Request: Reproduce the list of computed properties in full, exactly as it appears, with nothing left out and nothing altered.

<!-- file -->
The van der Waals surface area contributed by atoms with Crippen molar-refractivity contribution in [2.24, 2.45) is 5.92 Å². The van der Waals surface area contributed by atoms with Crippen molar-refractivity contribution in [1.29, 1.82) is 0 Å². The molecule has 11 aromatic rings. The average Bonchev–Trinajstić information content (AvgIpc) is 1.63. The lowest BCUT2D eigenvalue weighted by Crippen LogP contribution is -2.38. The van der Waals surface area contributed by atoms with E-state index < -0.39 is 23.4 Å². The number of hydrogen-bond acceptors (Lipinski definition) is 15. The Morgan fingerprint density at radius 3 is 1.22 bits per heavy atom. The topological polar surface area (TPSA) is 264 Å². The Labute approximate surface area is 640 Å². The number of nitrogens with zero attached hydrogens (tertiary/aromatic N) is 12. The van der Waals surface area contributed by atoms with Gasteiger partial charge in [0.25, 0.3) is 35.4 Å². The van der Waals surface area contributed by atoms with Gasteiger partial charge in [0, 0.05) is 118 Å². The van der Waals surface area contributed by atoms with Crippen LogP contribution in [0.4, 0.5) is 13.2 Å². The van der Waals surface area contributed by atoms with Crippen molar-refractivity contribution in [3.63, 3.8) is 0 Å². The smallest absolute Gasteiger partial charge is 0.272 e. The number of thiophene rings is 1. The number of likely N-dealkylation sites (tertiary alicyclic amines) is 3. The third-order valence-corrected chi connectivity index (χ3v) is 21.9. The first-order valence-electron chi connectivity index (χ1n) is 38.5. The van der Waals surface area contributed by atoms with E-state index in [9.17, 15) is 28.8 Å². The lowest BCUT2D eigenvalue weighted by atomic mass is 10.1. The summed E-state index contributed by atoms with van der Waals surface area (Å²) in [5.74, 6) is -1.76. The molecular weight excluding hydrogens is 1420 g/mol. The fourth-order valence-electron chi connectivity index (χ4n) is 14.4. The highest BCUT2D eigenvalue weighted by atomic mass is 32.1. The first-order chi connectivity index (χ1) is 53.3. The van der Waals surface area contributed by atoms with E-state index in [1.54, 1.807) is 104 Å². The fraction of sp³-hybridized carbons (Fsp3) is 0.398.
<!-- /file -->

The van der Waals surface area contributed by atoms with Crippen molar-refractivity contribution in [2.24, 2.45) is 5.92 Å². The van der Waals surface area contributed by atoms with Crippen molar-refractivity contribution in [1.29, 1.82) is 0 Å². The molecule has 11 aromatic rings. The average Bonchev–Trinajstić information content (AvgIpc) is 1.63. The lowest BCUT2D eigenvalue weighted by Crippen LogP contribution is -2.38. The van der Waals surface area contributed by atoms with E-state index < -0.39 is 23.4 Å². The number of hydrogen-bond acceptors (Lipinski definition) is 15. The Morgan fingerprint density at radius 3 is 1.22 bits per heavy atom. The topological polar surface area (TPSA) is 264 Å². The Labute approximate surface area is 640 Å². The number of nitrogens with zero attached hydrogens (tertiary/aromatic N) is 12. The van der Waals surface area contributed by atoms with Gasteiger partial charge in [0.25, 0.3) is 35.4 Å². The van der Waals surface area contributed by atoms with Gasteiger partial charge in [0, 0.05) is 118 Å². The van der Waals surface area contributed by atoms with Crippen LogP contribution in [0.4, 0.5) is 13.2 Å². The van der Waals surface area contributed by atoms with Crippen molar-refractivity contribution in [3.63, 3.8) is 0 Å². The smallest absolute Gasteiger partial charge is 0.272 e. The number of thiophene rings is 1. The number of likely N-dealkylation sites (tertiary alicyclic amines) is 3. The third-order valence-corrected chi connectivity index (χ3v) is 21.9. The first-order valence-electron chi connectivity index (χ1n) is 38.5. The van der Waals surface area contributed by atoms with E-state index in [9.17, 15) is 28.8 Å². The lowest BCUT2D eigenvalue weighted by atomic mass is 10.1. The summed E-state index contributed by atoms with van der Waals surface area (Å²) in [5.74, 6) is -1.76. The molecular weight excluding hydrogens is 1420 g/mol. The fourth-order valence-electron chi connectivity index (χ4n) is 14.4. The highest BCUT2D eigenvalue weighted by atomic mass is 32.1. The first-order chi connectivity index (χ1) is 53.3. The van der Waals surface area contributed by atoms with E-state index in [1.54, 1.807) is 104 Å². The fraction of sp³-hybridized carbons (Fsp3) is 0.398.